The Mystery of the Bermuda Triangle
Can you solve the mystery of the Bermuda Triangle?
Because I live in Florida, the story of the Bermuda Triangle has always fascinated me. What's more, every time I've traveled by air or boat in the last twenty years, I've actually been in or over the dreaded triangle where ships and aircraft have been know to disappear for centuries.
Or have they?
I'm writing this to tell you about the most fascinating book I've read about the subject. You'll see the link below.
The first I heard about the triangle was because of the mysterious disappearance of Flight 19. You'll remember that just few months after the end of the Second World War, five military aircraft on a routine training flight disappeared. The aircraft and the fourteen men on board were never seen again. To compound the mystery, an airplane sent up to search for the men also disappeared, plus its crew of thirteen men. A mystery indeed.
In this remarkable book, Larry Kusche has examined every alleged disappearance or tragedy. Whilst some of these are still unexplained, the author has reasonable theories.
The fun thing about this book is that it's one that you can read and dip into at any time. Some mysteries have two-page explanations that are read quickly, others go into more detail. Very interesting indeed.
An old legend
The legend of the Bermuda Triangle goes as far back at 1840 when the French ship named the Rosalie was found abandoned. The ship was in fine condition but the crew had mysteriously disappeared.
The only sign of life was - a canary. The cargo that the ship was carrying was still in place and the sails were hoisted.Even more mysteriously there were items on board belonging to woman - few women went on trading ships in those days.
The problem with this story is that it seems the ship never existed. You see, the story of this remarkable disappearing crew was written by a sensationalist writer in the 1930s. It was based on a report he had seen in the London Times (dated 1840) which, it seems, gave erroneous information. The article begins 'A letter from Nassau, in the Bahamas, bearing the date the 27th. August, has the following narrative...'
Even the newspaper, it seems, stressed that this information had come by letter - and the writer's name was not mentioned. Knowing what we do today about newspapers, it seems that this 'narrative' was merely a short filler story for amusement purposes.
Larry Kusche, the author of the book I recommend, has researched this thoroughly (as he has with all the other mysterious happenings) and discovered that there was never a French vessel named Rosalie. There was however, the Rossini which 'struck' in the Bahamian Channel on August 3rd.
Importantly, the record of this - at Lloyds - reads 'Crew and passengers saved.'
Another disappearing ship
How could this incredibly spooky-looking ship disappear without trace? Well, it's because it was in the Bermuda Triangle, isn't that the reason? Not quite.
The Cyclops - for that was its somewhat eerie name - disappeared in 1918. Yes, during the final year of World War One. It was speculated that German submarines had been responsible but post-war records show that there had been no enemy shipping in the area at that time.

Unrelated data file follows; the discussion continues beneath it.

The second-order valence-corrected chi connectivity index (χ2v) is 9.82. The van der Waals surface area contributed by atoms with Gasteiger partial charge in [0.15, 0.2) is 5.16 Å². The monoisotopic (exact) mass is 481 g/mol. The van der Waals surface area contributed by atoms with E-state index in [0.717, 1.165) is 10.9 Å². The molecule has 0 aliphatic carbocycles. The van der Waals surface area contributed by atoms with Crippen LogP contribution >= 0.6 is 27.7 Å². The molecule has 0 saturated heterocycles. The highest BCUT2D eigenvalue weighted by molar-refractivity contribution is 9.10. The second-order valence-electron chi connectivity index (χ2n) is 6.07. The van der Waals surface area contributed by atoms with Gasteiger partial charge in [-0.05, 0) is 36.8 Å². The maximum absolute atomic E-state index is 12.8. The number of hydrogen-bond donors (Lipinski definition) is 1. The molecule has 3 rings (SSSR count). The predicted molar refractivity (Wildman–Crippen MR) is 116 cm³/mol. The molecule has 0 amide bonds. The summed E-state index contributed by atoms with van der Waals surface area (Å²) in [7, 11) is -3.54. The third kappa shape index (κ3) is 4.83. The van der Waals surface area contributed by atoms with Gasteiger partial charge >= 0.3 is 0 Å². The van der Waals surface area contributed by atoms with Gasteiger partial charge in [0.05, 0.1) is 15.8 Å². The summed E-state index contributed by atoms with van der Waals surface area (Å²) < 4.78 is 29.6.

Could it have been a mine? That too was discounted because that would have produced wreckage and other debris. The same thing would apply if the ship had exploded for any other reason.
Just to spice up the story even further, although this was an American ship, the captain and many of the crew were in fact of German origin. Just as there were many people who were blaming the curious and 'unnatural forces' that exist in the Bermuda Triangle there were others who were suggesting that the captain had handed the ship and its valuable cargo to the enemy.
In the 1960s, a professional diver claimed that he had seen the ship at the bottom of the ocean - at exactly the location it would have been on its voyage. (The ship, after all, was unusual in design and very recognisable). But why was it lost?
But the mystery remained. It was only when the author of the book above was thoroughly investigating the story that he discovered something that the people speculating hadn't taken into account. On the night the ship disappeared there was a huge storm in the area that caused a massive amount of damage both to ships and on land.
In the frantic scramble to assign this loss too to alien abductions, a giant sea monster or supernatural forces, the people of the time had neglected to blame the storm. There was no official investigation because of wartime.
The best place to read this book
I won't give more away about this book because I'm sure that you'd rather discover the stories for yourself. But now I have a copy, I'm definitely going to play a game next time I have to fly from Miami or Fort Lauderdale airport.
I shall sit reading it in the departure lounge with the cover prominently displayed. Every now and again, I'll shake my head and murmur 'dear me' or 'my goodness ' or even 'wow'.
Then I shall do the same on the plane as we're sitting on the runway. 'Good heavens' or 'well, I've never heard of anything like that' or 'this is just incredible'.
Hehe, I'll be the only person on the plane who isn't expecting an alien abduction.
© 2014 Jackie Jackson